that approximates {Yt,n} (in average mean square).

Roughly speaking:{Yt,n} is a locally stationary process if it has a time-varying spectrum that is approximately |A(t/n,w)|2 , where A(u,w) is a continuous function in u.

examples cont
Examples (cont)

2. Segmented GARCH model:

where t0 = 1 < t1 < . . . < tm-1 < tm = n + 1, and {et} is IID(0,1).

3. Segmented stochastic volatility model:

4. Segmented state-space model (SVM a special case):

model selection using minimum description length
Model Selection Using Minimum Description Length

Basics of MDL:Choose the model which maximizes the compression of the dataor, equivalently, select the model that minimizes the code length of the data (i.e., amount of memory required to encode the data).

M=class of operating models fory = (y1, . . . , yn)

LF(y) = code length ofyrelative toF M

Typically, this term can be decomposed into two pieces (two-part code),

where

= code length of the fitted model for F

= code length of the residuals based on the fitted model

model selection using minimum description length cont
Model Selection Using Minimum Description Length (cont)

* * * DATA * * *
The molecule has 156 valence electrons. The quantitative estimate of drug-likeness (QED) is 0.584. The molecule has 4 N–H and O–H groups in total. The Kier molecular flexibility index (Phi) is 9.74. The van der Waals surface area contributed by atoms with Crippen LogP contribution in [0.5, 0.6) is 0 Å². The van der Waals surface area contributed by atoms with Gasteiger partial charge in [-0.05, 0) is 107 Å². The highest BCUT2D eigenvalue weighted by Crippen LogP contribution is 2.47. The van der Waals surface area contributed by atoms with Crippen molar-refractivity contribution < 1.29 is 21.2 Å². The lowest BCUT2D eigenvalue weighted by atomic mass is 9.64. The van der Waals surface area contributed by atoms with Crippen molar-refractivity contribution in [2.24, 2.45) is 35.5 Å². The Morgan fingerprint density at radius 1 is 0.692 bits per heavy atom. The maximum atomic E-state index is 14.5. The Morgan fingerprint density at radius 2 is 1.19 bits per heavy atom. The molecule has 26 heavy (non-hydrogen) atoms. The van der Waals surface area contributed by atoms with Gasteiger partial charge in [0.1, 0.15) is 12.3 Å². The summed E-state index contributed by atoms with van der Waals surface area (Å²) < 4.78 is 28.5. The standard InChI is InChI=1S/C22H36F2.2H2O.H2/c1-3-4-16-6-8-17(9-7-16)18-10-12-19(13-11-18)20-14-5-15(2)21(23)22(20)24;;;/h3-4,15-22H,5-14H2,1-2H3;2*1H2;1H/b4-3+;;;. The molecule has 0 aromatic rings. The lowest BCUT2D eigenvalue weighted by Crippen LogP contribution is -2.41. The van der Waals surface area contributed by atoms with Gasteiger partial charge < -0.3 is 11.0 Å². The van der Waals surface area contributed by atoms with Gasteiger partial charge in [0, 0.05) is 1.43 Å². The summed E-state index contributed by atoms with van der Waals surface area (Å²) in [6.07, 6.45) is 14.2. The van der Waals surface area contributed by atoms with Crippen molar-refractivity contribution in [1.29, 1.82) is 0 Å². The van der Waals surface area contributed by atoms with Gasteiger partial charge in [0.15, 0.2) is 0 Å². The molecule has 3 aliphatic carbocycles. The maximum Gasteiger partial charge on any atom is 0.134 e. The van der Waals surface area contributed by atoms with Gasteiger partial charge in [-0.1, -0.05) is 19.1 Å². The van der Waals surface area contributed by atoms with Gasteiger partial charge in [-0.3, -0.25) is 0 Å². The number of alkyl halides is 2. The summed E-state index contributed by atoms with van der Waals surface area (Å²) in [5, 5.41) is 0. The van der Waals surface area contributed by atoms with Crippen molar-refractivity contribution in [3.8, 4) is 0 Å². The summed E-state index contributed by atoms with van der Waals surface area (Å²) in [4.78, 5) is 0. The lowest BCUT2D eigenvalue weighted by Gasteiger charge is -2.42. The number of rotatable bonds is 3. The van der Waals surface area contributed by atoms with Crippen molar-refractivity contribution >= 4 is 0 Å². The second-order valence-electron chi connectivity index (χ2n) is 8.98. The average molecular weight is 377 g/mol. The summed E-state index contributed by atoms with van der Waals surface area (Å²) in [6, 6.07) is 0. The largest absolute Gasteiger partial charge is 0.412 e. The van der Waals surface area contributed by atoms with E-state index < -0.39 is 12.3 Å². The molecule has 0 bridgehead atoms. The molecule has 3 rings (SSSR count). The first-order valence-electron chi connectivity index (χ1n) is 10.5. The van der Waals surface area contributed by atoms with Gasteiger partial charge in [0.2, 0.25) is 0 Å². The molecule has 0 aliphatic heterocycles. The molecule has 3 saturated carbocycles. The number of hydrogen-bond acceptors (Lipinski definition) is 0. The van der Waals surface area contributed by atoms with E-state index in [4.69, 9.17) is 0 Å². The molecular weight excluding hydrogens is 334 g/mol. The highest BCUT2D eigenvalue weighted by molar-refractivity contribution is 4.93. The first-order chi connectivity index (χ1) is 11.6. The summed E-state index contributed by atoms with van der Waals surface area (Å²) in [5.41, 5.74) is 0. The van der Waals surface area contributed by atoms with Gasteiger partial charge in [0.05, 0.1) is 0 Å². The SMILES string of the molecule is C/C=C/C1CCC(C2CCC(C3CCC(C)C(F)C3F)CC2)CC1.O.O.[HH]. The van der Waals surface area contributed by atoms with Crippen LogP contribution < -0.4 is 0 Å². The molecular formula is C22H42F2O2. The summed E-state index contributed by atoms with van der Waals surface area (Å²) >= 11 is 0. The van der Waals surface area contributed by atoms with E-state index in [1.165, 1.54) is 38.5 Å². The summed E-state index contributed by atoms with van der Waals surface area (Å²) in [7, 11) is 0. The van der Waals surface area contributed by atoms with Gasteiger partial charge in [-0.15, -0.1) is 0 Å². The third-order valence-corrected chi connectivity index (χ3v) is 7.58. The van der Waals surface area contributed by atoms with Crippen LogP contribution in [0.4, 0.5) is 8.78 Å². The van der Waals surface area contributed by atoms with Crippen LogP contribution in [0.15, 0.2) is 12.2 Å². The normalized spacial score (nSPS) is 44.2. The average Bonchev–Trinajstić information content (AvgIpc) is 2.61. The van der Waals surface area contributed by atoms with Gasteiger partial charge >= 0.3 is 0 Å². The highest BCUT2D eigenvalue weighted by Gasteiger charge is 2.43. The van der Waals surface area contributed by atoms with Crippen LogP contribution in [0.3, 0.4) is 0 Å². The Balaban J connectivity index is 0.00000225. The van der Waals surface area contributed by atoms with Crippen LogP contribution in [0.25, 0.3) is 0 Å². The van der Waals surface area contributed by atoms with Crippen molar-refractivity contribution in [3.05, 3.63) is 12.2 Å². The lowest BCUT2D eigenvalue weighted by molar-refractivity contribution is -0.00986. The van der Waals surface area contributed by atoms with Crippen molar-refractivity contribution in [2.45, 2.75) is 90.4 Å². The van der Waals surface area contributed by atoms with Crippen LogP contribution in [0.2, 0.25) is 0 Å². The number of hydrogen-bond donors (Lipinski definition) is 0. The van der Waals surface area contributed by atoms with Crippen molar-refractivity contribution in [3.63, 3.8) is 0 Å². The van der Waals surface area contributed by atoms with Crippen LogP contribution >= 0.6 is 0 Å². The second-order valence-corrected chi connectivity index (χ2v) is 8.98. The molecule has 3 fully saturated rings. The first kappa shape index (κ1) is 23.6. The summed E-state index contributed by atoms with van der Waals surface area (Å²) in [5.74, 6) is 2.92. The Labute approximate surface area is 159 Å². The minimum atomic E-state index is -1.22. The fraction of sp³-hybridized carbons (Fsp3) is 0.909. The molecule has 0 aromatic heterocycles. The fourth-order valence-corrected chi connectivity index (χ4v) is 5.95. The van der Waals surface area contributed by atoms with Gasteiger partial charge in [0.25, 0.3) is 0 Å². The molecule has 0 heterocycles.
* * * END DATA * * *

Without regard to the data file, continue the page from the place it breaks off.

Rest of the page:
Applied to the segmented AR model:

First term :

Encoding:integer I: log2Ibits(if I unbounded)log2 IU bits (if I bounded by IU)

MLE : ½ log2N bits (whereN = number of observations used to compute ; Rissanen(1989))

slide11

Second term : Using Shannon’s classical results on information theory, Rissanen demonstrates that the code length of can be approximated by the negative of the log-likelihood of the fitted model, i.e., by

For fixed values of m, (t1,p1),. . . , (tm,pm), we define the MDL as

The strategy is to find the best segmentation that minimizes MDL(m,t1,p1,…, tm,pm).To speed things up for AR processes, we use Y-W estimates of AR parameters and we replace

with

optimization using genetic algorithms
Optimization Using Genetic Algorithms
  • Basics of GA:Class of optimization algorithms that mimic natural evolution.
    • Start with an initial set of chromosomes, or population, of possible solutions to the optimization problem.
    • Parent chromosomes are randomly selected (proportional to the rank of their objective function values), and produce offspring using crossover or mutation operations.
    • After a sufficient number of offspring are produced to form a second generation, the process then restarts to produce a thirdgeneration.
    • Based on Darwin’s theory of natural selection, the process should produce future generations that give a smaller (or larger) objective function.
application to structural breaks cont
Application to Structural Breaks—(cont)

Genetic Algorithm: Chromosome consists of n genes, each taking the value of -1 (no break) or p (order of AR process). Use natural selection to find a near optimal solution.

Map the break points with a chromosome c via

where

For example,

c = (2, -1, -1, -1, -1, 0, -1, -1, -1, -1,0, -1, -1, -1, 3, -1, -1, -1, -1,-1)t: 1 61115

would correspond to a process as follows:

AR(2), t=1:5; AR(0), t=6:10; AR(0), t=11:14; AR(3), t=15:20

simulation examples based on ombao et al 2001 test cases
Simulation Examples-based on Ombao et al. (2001) test cases